Published March 17, 2014 This content is archived.
Through innovative curricula and programs developed by the University at Buffalo’s Center for Medical Humanities, medical students will have opportunities to explore issues related to humanism, an approach to care that emphasizes compassionate, empathic doctor-patient relationships.
“The dual strands of science and art in medicine have been recognized since the time of Hippocrates,” says center director Linda F. Pessar, MD, professor emerita of psychiatry. “You need both components to make good doctors.”
Center offerings will engage students from the start in humanistic learning, discussion and reflection.
The human dimension of medicine — encompassing issues of sociology, anthropology, ethics and professionalism — will be integrated into coursework and offered via optional enrichment sessions.
Students will learn through interdisciplinary experiences incorporating the humanities, social sciences and art, including film and literature.
“Practice is more than molecules and science,” Pessar says. The goal is to “present a broad palette early in medical training.”
Beginning this fall, first-year students in several courses will consider humanistic as well as diagnostic questions via problem-based learning cases.
Specific case studies, for example, may center on how a child’s illness affects the family or may focus on when to begin palliative care for an older patient with serious illness and poor treatment options.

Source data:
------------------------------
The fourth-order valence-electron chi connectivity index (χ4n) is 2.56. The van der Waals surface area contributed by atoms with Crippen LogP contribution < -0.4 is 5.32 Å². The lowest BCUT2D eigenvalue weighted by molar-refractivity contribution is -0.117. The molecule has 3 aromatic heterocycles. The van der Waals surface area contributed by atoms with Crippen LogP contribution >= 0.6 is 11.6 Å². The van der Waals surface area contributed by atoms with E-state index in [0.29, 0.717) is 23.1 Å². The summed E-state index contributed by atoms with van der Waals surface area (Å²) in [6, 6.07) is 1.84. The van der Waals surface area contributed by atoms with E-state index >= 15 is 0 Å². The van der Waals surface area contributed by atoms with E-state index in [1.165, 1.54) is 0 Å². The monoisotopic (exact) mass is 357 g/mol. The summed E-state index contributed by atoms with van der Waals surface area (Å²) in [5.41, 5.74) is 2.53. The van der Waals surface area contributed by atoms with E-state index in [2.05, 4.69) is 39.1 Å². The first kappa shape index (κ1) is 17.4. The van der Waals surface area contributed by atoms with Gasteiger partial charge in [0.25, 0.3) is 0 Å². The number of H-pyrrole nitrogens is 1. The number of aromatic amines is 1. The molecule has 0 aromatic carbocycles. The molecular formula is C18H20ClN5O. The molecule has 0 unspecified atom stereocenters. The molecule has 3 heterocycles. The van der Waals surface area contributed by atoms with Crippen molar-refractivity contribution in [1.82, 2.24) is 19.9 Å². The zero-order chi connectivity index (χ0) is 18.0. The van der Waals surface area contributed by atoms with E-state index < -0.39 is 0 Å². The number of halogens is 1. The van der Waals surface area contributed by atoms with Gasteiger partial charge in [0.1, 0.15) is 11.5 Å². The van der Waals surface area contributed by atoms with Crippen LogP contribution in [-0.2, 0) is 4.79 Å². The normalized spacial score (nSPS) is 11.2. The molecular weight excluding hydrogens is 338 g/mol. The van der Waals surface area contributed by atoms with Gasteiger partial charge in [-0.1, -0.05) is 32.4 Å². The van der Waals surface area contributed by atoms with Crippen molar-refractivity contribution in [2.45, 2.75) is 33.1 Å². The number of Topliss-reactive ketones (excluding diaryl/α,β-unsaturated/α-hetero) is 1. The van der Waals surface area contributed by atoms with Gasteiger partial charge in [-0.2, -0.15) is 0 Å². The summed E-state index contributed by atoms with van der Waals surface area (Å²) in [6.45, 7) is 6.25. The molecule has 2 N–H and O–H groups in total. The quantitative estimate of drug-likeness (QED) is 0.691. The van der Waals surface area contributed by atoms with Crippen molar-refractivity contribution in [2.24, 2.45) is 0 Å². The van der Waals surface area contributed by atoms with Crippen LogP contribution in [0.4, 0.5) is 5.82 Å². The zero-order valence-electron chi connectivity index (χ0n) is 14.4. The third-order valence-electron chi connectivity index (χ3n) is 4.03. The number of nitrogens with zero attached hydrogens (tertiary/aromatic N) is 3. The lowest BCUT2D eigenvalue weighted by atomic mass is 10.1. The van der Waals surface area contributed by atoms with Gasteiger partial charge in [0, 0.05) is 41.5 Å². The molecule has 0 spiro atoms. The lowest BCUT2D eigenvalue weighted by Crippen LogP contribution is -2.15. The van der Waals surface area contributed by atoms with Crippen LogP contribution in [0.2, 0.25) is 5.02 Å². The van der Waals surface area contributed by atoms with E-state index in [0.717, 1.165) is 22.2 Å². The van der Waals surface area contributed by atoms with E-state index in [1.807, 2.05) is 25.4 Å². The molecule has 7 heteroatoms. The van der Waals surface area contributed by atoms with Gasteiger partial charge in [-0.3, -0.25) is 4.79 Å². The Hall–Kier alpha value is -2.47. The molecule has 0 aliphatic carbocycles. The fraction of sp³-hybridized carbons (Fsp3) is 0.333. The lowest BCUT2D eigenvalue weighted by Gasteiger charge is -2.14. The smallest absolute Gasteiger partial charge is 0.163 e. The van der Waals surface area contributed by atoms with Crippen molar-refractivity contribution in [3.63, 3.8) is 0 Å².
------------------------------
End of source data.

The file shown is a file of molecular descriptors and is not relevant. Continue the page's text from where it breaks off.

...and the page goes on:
Thought-provoking reading material will illuminate the patient experience and point of view.
“These profound questions need to be reinforced in the first two years, or preclinical stage, of medical school,” Pessar notes.
About twice monthly, students in all years will be invited to participate in lectures, readings or creative or reflective activities.
For example, a slide presentation on interpretations of the nude throughout history may coincide with gross anatomy classes.
Students will learn “we make judgments on bodies based on our own cultural lenses,” Pessar says.
Currently, first- and second-year students are using techniques of narrative medicine to reflect on service learning.
“Narrative medicine attempts to capture the experience of illness and its treatment, including the psychological and interpersonal aspects of the doctor-patient relationship,” Pessar explains. “This is done through the analysis and discussion of writings by patients and doctors.”
In 2014-15, during their Clinical Practice of Medicine course, second-year medical students will observe artwork in local galleries to build skills they need to examine patients carefully.
“Over time, they see more, and only then are they allowed to describe or assess the whole,” Pessar explains.
This process mirrors what takes place when a physician develops a differential diagnosis, which involves distinguishing a disease or condition from others presenting with similar signs and symptoms. New trainees “tend to see one thing and jump to a diagnosis without taking in all relevant detail,” she says.